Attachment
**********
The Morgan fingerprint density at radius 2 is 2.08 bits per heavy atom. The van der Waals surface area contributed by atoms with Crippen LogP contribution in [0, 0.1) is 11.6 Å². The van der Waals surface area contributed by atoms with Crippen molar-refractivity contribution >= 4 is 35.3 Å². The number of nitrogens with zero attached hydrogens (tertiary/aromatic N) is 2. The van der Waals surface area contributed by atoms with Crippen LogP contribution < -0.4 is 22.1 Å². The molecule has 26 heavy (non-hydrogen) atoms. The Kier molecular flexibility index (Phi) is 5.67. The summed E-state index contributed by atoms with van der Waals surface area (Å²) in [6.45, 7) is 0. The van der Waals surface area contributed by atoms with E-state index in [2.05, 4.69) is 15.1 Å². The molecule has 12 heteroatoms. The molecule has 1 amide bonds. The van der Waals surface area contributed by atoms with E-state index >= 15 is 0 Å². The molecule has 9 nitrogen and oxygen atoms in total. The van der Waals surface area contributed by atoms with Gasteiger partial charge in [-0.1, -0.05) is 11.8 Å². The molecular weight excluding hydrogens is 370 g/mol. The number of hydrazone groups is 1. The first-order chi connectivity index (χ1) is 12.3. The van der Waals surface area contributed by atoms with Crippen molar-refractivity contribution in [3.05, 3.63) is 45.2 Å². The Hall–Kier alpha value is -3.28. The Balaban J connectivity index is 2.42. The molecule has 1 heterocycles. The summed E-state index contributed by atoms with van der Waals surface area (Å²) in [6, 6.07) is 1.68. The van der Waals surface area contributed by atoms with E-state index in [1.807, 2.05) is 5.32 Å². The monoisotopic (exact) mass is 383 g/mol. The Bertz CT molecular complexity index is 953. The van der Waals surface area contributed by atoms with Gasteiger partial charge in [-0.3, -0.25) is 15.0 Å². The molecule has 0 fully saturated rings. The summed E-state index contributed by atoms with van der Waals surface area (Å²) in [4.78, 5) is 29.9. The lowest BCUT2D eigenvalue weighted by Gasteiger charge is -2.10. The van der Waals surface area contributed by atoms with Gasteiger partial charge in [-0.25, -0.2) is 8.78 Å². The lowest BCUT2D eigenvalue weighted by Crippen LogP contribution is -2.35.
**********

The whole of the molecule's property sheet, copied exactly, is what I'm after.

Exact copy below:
The Morgan fingerprint density at radius 2 is 2.08 bits per heavy atom. The van der Waals surface area contributed by atoms with Crippen LogP contribution in [0, 0.1) is 11.6 Å². The van der Waals surface area contributed by atoms with Crippen molar-refractivity contribution >= 4 is 35.3 Å². The number of nitrogens with zero attached hydrogens (tertiary/aromatic N) is 2. The van der Waals surface area contributed by atoms with Crippen LogP contribution < -0.4 is 22.1 Å². The molecule has 26 heavy (non-hydrogen) atoms. The Kier molecular flexibility index (Phi) is 5.67. The summed E-state index contributed by atoms with van der Waals surface area (Å²) in [6.45, 7) is 0. The van der Waals surface area contributed by atoms with E-state index in [2.05, 4.69) is 15.1 Å². The molecule has 12 heteroatoms. The molecule has 1 amide bonds. The van der Waals surface area contributed by atoms with E-state index >= 15 is 0 Å². The molecule has 9 nitrogen and oxygen atoms in total. The van der Waals surface area contributed by atoms with Gasteiger partial charge in [-0.1, -0.05) is 11.8 Å². The molecular weight excluding hydrogens is 370 g/mol. The number of hydrazone groups is 1. The first-order chi connectivity index (χ1) is 12.3. The van der Waals surface area contributed by atoms with Crippen molar-refractivity contribution in [3.05, 3.63) is 45.2 Å². The Hall–Kier alpha value is -3.28. The Balaban J connectivity index is 2.42. The molecule has 1 heterocycles. The summed E-state index contributed by atoms with van der Waals surface area (Å²) in [6, 6.07) is 1.68. The van der Waals surface area contributed by atoms with E-state index in [1.807, 2.05) is 5.32 Å². The monoisotopic (exact) mass is 383 g/mol. The Bertz CT molecular complexity index is 953. The van der Waals surface area contributed by atoms with Gasteiger partial charge in [-0.3, -0.25) is 15.0 Å². The molecule has 0 fully saturated rings. The summed E-state index contributed by atoms with van der Waals surface area (Å²) in [4.78, 5) is 29.9. The lowest BCUT2D eigenvalue weighted by Gasteiger charge is -2.10. The van der Waals surface area contributed by atoms with Gasteiger partial charge in [-0.25, -0.2) is 8.78 Å². The lowest BCUT2D eigenvalue weighted by Crippen LogP contribution is -2.35.